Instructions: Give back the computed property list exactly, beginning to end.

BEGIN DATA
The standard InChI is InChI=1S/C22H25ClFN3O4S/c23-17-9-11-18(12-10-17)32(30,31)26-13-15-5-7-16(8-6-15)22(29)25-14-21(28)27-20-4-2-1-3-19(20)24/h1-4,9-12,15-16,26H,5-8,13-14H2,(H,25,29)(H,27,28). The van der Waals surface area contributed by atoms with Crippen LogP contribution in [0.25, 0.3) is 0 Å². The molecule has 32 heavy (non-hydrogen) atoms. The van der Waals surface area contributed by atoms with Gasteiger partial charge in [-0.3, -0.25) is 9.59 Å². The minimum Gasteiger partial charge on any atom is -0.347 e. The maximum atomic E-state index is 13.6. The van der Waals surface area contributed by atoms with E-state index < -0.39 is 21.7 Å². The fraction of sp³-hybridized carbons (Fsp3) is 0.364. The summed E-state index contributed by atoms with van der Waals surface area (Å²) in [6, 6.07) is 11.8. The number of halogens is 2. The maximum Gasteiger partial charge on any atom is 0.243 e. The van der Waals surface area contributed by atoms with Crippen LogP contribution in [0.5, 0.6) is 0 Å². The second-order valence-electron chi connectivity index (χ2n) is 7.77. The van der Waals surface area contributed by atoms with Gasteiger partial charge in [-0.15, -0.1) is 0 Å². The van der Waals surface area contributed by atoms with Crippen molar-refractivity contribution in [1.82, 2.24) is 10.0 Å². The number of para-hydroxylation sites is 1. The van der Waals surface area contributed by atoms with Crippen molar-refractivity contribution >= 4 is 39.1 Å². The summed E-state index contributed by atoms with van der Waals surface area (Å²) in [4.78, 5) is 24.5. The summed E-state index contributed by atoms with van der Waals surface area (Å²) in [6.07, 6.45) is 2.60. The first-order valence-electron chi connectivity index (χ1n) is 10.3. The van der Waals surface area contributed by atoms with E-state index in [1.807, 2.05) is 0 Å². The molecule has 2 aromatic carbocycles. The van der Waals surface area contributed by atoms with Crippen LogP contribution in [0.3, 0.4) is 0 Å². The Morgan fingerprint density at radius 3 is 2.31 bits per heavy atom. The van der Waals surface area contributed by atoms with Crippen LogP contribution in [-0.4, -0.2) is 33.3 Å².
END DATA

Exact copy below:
The standard InChI is InChI=1S/C22H25ClFN3O4S/c23-17-9-11-18(12-10-17)32(30,31)26-13-15-5-7-16(8-6-15)22(29)25-14-21(28)27-20-4-2-1-3-19(20)24/h1-4,9-12,15-16,26H,5-8,13-14H2,(H,25,29)(H,27,28). The van der Waals surface area contributed by atoms with Crippen LogP contribution in [0.25, 0.3) is 0 Å². The molecule has 32 heavy (non-hydrogen) atoms. The van der Waals surface area contributed by atoms with Gasteiger partial charge in [-0.3, -0.25) is 9.59 Å². The minimum Gasteiger partial charge on any atom is -0.347 e. The maximum atomic E-state index is 13.6. The van der Waals surface area contributed by atoms with E-state index < -0.39 is 21.7 Å². The fraction of sp³-hybridized carbons (Fsp3) is 0.364. The summed E-state index contributed by atoms with van der Waals surface area (Å²) in [6, 6.07) is 11.8. The number of halogens is 2. The maximum Gasteiger partial charge on any atom is 0.243 e. The van der Waals surface area contributed by atoms with Crippen LogP contribution in [0.5, 0.6) is 0 Å². The second-order valence-electron chi connectivity index (χ2n) is 7.77. The van der Waals surface area contributed by atoms with Gasteiger partial charge in [-0.15, -0.1) is 0 Å². The van der Waals surface area contributed by atoms with Crippen molar-refractivity contribution in [1.82, 2.24) is 10.0 Å². The number of para-hydroxylation sites is 1. The van der Waals surface area contributed by atoms with Crippen molar-refractivity contribution >= 4 is 39.1 Å². The summed E-state index contributed by atoms with van der Waals surface area (Å²) in [4.78, 5) is 24.5. The summed E-state index contributed by atoms with van der Waals surface area (Å²) in [6.07, 6.45) is 2.60. The first-order valence-electron chi connectivity index (χ1n) is 10.3. The van der Waals surface area contributed by atoms with E-state index in [1.807, 2.05) is 0 Å². The molecule has 2 aromatic carbocycles. The van der Waals surface area contributed by atoms with Crippen LogP contribution in [0.3, 0.4) is 0 Å². The Morgan fingerprint density at radius 3 is 2.31 bits per heavy atom. The van der Waals surface area contributed by atoms with Crippen LogP contribution in [-0.4, -0.2) is 33.3 Å².